A leaked document has shown that Rochester and Strood is no longer considered a target seat for the Conservatives. On the face of it, there is nothing too shocking about this. This is just one seat out of 650 seats and the Conservatives cannot be expected to win every seat. However, this is a seat with special significance. This seat was won by Mark Reckless in a by election in November after his defection from the Conservatives to UKIP, thus making it different to most other seats.
The by-election campaign fought earlier this year had a very personal nature. Tories angered at the Reckless defection sought to publicly attack and undermine him in a very negative campaign. David Cameron famously promised ‘to throw the kitchen sink at it’ and the Tories were confident of holding onto the seat in the by-election. However they failed and Reckless won pretty comfortably. After this loss, the Tories then claimed they would do all they could to win the seat in May and believed they could regain it in the General Election. It now appears the Tory Party may be having a re-think.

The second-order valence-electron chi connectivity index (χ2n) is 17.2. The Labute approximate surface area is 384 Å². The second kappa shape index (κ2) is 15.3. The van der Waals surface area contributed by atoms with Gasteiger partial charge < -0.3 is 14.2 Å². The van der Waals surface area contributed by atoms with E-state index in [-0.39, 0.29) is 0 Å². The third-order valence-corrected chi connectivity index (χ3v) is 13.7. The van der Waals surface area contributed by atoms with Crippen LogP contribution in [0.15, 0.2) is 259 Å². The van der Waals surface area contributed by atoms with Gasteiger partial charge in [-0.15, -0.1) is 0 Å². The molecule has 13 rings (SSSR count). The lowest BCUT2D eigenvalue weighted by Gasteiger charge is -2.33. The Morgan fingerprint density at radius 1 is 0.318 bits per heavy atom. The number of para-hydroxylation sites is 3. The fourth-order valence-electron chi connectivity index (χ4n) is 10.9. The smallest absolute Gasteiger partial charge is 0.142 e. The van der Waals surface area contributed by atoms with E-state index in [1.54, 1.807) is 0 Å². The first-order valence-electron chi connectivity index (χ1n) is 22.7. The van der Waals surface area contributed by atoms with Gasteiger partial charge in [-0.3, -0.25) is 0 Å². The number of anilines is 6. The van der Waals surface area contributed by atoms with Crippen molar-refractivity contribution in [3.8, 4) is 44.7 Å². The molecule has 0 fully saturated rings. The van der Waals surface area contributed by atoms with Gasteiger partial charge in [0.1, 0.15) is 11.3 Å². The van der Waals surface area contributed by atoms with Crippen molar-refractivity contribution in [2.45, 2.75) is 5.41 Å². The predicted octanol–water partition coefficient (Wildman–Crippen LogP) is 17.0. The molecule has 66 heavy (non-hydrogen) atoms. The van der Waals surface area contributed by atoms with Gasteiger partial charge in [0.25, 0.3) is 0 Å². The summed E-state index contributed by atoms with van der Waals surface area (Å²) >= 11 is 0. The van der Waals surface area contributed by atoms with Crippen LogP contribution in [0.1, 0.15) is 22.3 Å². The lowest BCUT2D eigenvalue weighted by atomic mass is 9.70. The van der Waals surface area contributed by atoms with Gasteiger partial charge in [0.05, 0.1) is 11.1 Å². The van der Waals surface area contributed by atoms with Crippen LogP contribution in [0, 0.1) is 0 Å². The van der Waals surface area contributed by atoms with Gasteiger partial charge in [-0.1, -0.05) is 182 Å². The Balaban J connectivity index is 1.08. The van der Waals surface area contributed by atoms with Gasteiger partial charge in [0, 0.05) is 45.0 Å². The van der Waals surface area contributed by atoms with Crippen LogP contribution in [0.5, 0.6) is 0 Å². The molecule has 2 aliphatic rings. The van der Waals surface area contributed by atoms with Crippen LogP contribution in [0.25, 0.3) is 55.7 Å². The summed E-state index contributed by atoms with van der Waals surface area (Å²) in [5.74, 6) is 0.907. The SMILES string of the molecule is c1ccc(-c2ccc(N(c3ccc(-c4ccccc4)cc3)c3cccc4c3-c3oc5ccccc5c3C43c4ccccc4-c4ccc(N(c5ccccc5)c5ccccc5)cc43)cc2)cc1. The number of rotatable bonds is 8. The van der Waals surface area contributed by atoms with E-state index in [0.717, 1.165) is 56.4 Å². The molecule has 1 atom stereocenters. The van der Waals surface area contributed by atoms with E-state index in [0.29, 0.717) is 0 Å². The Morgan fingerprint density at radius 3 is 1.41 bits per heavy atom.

There are 101 constituencies on this leaked list of “non-target” seats. Normally these are either seats which are considered traditionally as a safe hold for the Conservatives or a safe hold for one of their opponents, places where the Tories will not be putting in a lot of time, effort or resources. Rochester and Strood was previously seen as a relatively safe Conservative seat before it went to UKIP, not a traditional no-win seat and therefore it is puzzling as to why it appears on the list.
The reaction from Tory HQ to this list coming into the public domain has been surprisingly calm. They claim the conclusions that are being drawn are wide of the mark. However if the commentators and pundits are right then it does pose some interesting questions. Rochester and Strood is the type of seat the Tories would need to win if they want to gain an outright majority. If they have given up on this seat, then does this signal that they have given up on a majority? Not for the first time the public pronouncement of a political party may be very different from what it is truly thinking in private, in this case suggesting ambitions are somewhat lower than they might like to admit.
Article by Mike Hough
Photograph – Twitter